My grandpa was a smoker. Whenever I walked into his house or was near him while he smoked, it reeked, and I started coughing up a lung. He stopped smoking due to abdominal pain while visiting the hospital for appendicitis. Although he had to have his appendix removed, we are thankful he is alive and has quit smoking. In an article on the CDC’s website titled Health Effects of Smoking, it states “Cigarette smoking is the leading preventable cause of death in the United States. [It] causes 480,000 deaths each year… more than the following causes combined: HIV, illegal drug use, alcohol use, motor vehicle injuries, and firearm-related incidents.” We all know that smoking damages the user, but some of us need to realize that smoke from cigarettes is dangerous to the people that aren’t smoking.

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Secondhand smoke is the smoke that comes out of the burning end of a cigarette. It is very harmful to people even if they aren’t smoking the cigarette. According to SmokeFree, a program by the U.S Department of Health and Human Services, “It [Secondhand smoke] contains over 7,000 harmful chemicals, at least 250 of which are known to damage your health… [and] it has more than 70 toxic chemicals known to cause cancer.” Because it contains so many ruinous chemicals, secondhand smoke should be avoided. They suggest ways to prevent people from inhaling the smoke. The best way is to simply avoid smokers and places that don’t prohibit smoking and tobacco. However, it is impossible to completely escape secondhand smoke.

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With so many people smoking, it makes it hard to avoid smokers entirely. An article by Debra Goldschmidt for CNN on November 19 of 2015 stated, “Fewer than 15% (14.9%) of U.S. adults currently smoke, according to new preliminary government statistics”. That totals around 40 million adult smokers nationwide. Even breathing in just a small amount of the fumes they release is damaging to the body. Some of the negative side effects of inhaling secondhand smoke according to the CDC on March 5 of 2014 include coronary heart disease, stroke, increased risk of heart attack, lung cancer, sudden infant death syndrome, and increased risk for children of bronchitis, pneumonia, asthma attacks, ear infections, and breathing problems. These problems are great excuses for people not to smoke and yet they still do. The main reason is most likely that cigarettes are addictive to smoke.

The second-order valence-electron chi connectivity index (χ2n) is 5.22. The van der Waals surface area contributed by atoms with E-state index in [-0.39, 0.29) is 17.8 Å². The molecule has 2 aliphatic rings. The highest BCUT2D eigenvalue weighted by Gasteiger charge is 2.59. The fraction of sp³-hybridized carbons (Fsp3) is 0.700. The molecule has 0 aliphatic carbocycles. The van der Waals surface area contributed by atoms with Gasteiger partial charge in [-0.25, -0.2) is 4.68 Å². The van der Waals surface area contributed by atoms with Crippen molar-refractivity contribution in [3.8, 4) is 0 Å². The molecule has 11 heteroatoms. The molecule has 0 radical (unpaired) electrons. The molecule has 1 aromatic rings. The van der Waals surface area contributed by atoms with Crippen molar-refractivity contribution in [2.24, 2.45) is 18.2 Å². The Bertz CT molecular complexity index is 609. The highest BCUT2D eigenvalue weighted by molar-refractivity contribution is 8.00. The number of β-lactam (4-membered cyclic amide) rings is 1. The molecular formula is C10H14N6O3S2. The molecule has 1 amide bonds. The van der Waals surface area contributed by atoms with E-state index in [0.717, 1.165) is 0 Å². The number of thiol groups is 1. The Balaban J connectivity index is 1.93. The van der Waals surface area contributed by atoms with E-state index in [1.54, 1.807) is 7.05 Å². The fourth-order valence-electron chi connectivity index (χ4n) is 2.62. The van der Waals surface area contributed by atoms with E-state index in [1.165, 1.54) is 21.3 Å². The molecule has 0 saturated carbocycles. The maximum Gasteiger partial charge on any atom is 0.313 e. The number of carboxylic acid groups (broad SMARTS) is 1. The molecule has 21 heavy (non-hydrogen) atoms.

Of the many chemicals in cigarettes, nicotine is the one that hooks a smoker. According to an article in February of 2013 for the New York Times by Harvey Simon, a Professor of Medicine for Harvard Medical School, “Nicotine is the chemical in cigarettes that makes them addictive. Higher levels of nicotine in a cigarette can make it harder to quit smoking. Recent studies… found that the amount of nicotine in cigarettes has steadily increased in the past decade.” Most of the people smoking cigarettes probably realize that it is detrimental to their health and others’, but their minds’ craving for nicotine makes them continue smoking anyway.

A possible solution could be the government regulating the level of nicotine with the end goal being its elimination. Without the addictive substance, the cigarettes have nothing to give the user a pleasure sensation, they taste terrible, and there are no positive health benefits. Then there would be no reasons for smokers to continue smoking. This solves the problem of secondhand smoke by eliminating its main cause.

This solution sounds so easy, so why haven’t we done it yet? The answer is money. Many cigarette companies make lots of money due to the amount of smokers and the high cost of cigarette packs, so we fear standing up to them. However, we have started making progress. According to an article on May 4 of 2016 by Patrick McGreevy of the LA Times, “Gov. Jerry Brown on Wednesday signed a pack of bills that will raise the smoking age in California from 18 to 21, restrict the use of electronic cigarettes in public places and expand no-smoking areas at public schools.” This is a small change, but it gets the ball rolling. Our nation is heading in the right direction to solving this problem. We just need to have the courage to do what is right and beneficial to the public instead of sitting back and being afraid of corporations with lots of money.

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